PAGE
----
My first 10 chapters: Volume 1 or just the Prologue?
I recently got my Webnovel "Tatzelwyrm" on here, making it the 4th place to post them (Wordpress blog, Inkitt, Webnovel and Royal Roads). I release a chapter a day, 2 on a sunday. I have 34 chapters already written so I have a lot of buffer and stuff later on that I already worked out.
But my issue is this: The first 10 chapters (~30k words) are my introduction, so to say, playing during the MC's childhood, and introducing a lot of the rules and elements. There are a few action parts, but overall, little is happening. The first Chapter as well as 7 and 8 are true action chapters, everything else is worldbuilding aand establishing characters. With the following chapters, I have a fight or action scene happening at least every three chapters. Now I am considering completely restructuring so that the first 10 chapters turn completely into flashbacks stuffed between the other chapters.
Click here to get to my Novel.
Is there someone willing to look at my first 10 chapters and tell me if they are too boring? Or at least read until they loose interest and tell me why? No in-depth analysis needed.
Also, I feel like restructuring the first 10 chapters is a lot to take in. Is it advisable to do this late into the story?
As to why I speak of "Volumes": on Webnovel, chapters can be organized into volumes, which I used to label my story arcs (since it's an open-ended serialized story so far). Too bad no other platform can do that.
If you've written 34 chapters, then your writing skills at chapter 34 is better than it was in Chapter 1. Ten chapters is an extremely slow start, in my opinion. Chapter 1 was pretty compelling, and with a little re-writing, could make a good Prologue, especially if you name Nannade rather than call her 'the girl'. Then you could rewrite the start of Chapter 11 to transition forward in time, so the reader knows the girl has grown up, and has been trained by Garret and Elissa. Flashbacks are great, they can break up chapters that don't have a lot going on, and they add depth in small, easily readable chunks without killing the flow of the story. Also, you can skip lots of the 'boring' bits, while sharing the meaty, interesting parts as needed. And it doesn't have to be laid out sequentially.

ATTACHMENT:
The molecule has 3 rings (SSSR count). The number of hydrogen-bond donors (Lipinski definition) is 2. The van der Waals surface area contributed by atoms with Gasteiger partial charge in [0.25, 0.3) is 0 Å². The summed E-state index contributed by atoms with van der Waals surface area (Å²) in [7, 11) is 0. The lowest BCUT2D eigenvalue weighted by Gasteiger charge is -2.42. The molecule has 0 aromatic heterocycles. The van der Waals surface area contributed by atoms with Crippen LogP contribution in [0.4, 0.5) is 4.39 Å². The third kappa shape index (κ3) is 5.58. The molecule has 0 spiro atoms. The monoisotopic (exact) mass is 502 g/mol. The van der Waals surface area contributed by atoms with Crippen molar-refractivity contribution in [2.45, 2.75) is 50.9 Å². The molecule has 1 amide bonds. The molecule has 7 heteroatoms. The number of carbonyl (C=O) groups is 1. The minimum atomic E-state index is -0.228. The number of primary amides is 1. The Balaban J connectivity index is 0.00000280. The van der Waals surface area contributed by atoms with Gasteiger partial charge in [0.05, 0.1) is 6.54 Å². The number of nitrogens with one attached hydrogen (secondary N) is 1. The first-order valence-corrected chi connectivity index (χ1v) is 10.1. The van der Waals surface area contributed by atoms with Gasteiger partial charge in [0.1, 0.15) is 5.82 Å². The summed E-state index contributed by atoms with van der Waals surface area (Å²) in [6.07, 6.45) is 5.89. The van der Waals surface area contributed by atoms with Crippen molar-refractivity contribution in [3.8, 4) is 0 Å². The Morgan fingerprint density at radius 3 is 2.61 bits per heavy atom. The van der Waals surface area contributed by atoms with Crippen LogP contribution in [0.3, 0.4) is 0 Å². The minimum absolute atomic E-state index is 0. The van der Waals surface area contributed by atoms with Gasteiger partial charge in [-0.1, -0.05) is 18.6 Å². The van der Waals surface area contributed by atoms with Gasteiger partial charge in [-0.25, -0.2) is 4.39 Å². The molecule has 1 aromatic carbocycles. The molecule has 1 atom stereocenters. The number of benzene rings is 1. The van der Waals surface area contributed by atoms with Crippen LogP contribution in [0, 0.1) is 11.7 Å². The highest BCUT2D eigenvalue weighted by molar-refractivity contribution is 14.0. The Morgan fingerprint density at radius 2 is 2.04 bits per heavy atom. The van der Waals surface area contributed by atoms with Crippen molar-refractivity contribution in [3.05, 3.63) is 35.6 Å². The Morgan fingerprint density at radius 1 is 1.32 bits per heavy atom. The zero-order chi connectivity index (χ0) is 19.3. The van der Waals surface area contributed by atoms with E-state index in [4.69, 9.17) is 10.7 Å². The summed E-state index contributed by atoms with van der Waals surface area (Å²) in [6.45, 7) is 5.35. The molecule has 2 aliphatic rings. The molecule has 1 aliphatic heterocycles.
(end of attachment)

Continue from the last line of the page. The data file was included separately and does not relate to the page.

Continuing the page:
You should always begin where your story starts. If your story takes too long to start, you lose your readers' interest before they get to the good stuff. Further, I'd consider re-writing your story description. It is so vague that I have no idea what to expect out of the story.
As an author, restructuring anywhere from a few chapters to an entire book (or volume) is sometimes necessary. I've written entire books that got scrapped because of structural issues. I view writing as a craft that takes constant practice to hone. That means rewrites happen. It is never too late to rewrite.